Azra Rahim has a BSc in Molecular Biology and holds an MD. She describes herself this way: “Muslim Sufi. Spiritual Quester. Truth seeker. Globe trotter. Lover of food, flowers and all things green. Indiscriminate dispenser of hugs. Kisser of all things beautiful."
Listen to Azra discuss her workshop on the SDI Encounters podcast.
Mindsight: How Interpersonal Neurobiology Can Change the Brain, Promote Flourishing, and Heal Relationships
Interpersonal Neurobiology (IPNB) is an emerging interdisciplinary field drawing on findings
from neuroscience, psychology, systems theory, anthropology, and sociology to create a truly
integrative framework for understanding the brain, mind, and relationships. This workshop applies IPNB to spiritual companionship; it will explore IPNB as a theory of intrapersonal and interpersonal health and flourishing while simultaneously shedding light on its important practical applications, grounding the theory in the real world of pain and joy, desolation and consolation, brokenness and thriving. We will look at what it means to have an integrated brain, mind, and body and why this matters for the sacred work in which we are engaged as spiritual companions.
Participants will experience how the individual mind/nervous system (inward) interacts with the mind/nervous system of others (outward) and how these influence one another in relationship (together). You will leave with a new set of unique practices to, for example, change the brain’s neural pathways; utilize “mindsight” to connect brain, mind, and relationships; manage states of dysregulation in oneself and in clients/directees; and help clients/directees change their brains to promote flourishing and greater connection with self, others, and the divine.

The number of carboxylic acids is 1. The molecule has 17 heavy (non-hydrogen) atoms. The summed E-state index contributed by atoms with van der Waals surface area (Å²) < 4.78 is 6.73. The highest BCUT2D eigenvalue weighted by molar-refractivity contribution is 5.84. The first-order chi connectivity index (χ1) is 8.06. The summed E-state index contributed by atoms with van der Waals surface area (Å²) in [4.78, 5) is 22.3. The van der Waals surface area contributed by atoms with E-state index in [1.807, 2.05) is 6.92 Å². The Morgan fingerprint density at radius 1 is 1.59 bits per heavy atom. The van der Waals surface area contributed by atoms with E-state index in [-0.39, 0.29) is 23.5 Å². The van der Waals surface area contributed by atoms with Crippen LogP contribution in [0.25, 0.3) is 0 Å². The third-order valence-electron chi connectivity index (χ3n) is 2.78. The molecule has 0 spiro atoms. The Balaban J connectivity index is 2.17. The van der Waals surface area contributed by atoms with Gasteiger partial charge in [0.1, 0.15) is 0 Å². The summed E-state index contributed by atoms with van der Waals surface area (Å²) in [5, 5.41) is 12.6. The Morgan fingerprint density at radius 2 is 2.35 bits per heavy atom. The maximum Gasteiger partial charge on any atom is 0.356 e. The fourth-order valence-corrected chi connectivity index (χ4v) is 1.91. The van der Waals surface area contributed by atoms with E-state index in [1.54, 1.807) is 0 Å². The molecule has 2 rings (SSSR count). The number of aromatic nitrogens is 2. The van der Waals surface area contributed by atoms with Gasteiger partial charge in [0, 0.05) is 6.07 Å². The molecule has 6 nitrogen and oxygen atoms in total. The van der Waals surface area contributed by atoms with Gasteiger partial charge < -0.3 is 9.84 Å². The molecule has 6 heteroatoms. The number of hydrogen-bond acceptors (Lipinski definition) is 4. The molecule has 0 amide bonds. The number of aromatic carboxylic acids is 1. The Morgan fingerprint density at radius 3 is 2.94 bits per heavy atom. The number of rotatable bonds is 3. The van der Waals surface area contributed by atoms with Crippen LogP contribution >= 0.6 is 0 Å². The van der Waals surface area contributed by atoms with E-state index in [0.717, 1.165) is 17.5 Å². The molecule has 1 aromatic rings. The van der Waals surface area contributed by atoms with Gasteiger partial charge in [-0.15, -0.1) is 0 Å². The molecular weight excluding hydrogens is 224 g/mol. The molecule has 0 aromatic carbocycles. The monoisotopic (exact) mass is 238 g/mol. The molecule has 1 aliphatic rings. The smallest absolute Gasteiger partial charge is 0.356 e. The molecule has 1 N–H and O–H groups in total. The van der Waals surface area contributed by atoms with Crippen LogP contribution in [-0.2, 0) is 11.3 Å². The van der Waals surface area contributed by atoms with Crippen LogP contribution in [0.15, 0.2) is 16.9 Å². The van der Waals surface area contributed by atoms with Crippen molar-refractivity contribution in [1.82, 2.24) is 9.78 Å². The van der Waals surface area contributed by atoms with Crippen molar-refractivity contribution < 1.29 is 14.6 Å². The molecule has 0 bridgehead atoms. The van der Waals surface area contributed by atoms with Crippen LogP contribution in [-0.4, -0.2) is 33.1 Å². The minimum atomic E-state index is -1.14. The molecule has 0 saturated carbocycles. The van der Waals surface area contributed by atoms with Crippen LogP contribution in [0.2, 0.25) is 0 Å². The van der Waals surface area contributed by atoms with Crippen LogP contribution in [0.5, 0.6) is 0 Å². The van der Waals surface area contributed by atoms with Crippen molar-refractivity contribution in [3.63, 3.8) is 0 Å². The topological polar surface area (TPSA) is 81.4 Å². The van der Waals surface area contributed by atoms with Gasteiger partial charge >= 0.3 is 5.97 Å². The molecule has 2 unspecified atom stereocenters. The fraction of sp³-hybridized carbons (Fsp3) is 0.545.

Ryan Kuja (MA,The Seattle School of Theology & Psychology / 2016 SDI New Contemplative) is a trauma-informed spiritual director, author, teacher, retreat leader, and practical theologian. With a background in international relief and development, he is a global citizen who has lived in fifteen cities on five continents. His writing has been published in the Journal of Feminist Theology, Presence, Sojourners, Red Letter Christians & Missio Alliance . Ryan's book, From the Inside Out, is a clarion call for the integration of action & contemplation through engaging memory, mysticism, mutuality, and imagination toward the flourishing of self and world.
From Judgment to Connection with Ourselves, Our Directees, and the World: Nonviolent Communication/Connecting Communication for Spiritual Directors
Nonviolent Communication (NVC), also known as Connecting Communication, is a revolutionary communication model that provides concrete ways to transform judgment, anger, and fear into compassion for ourselves and others. In this highly interactive, experiential workshop, we will see how NVC can enhance the spiritual direction relationship, helping directors to perceive and reflect the deepest motivations brought by their directees, in ways that can help the directees come to compassion for themselves and others.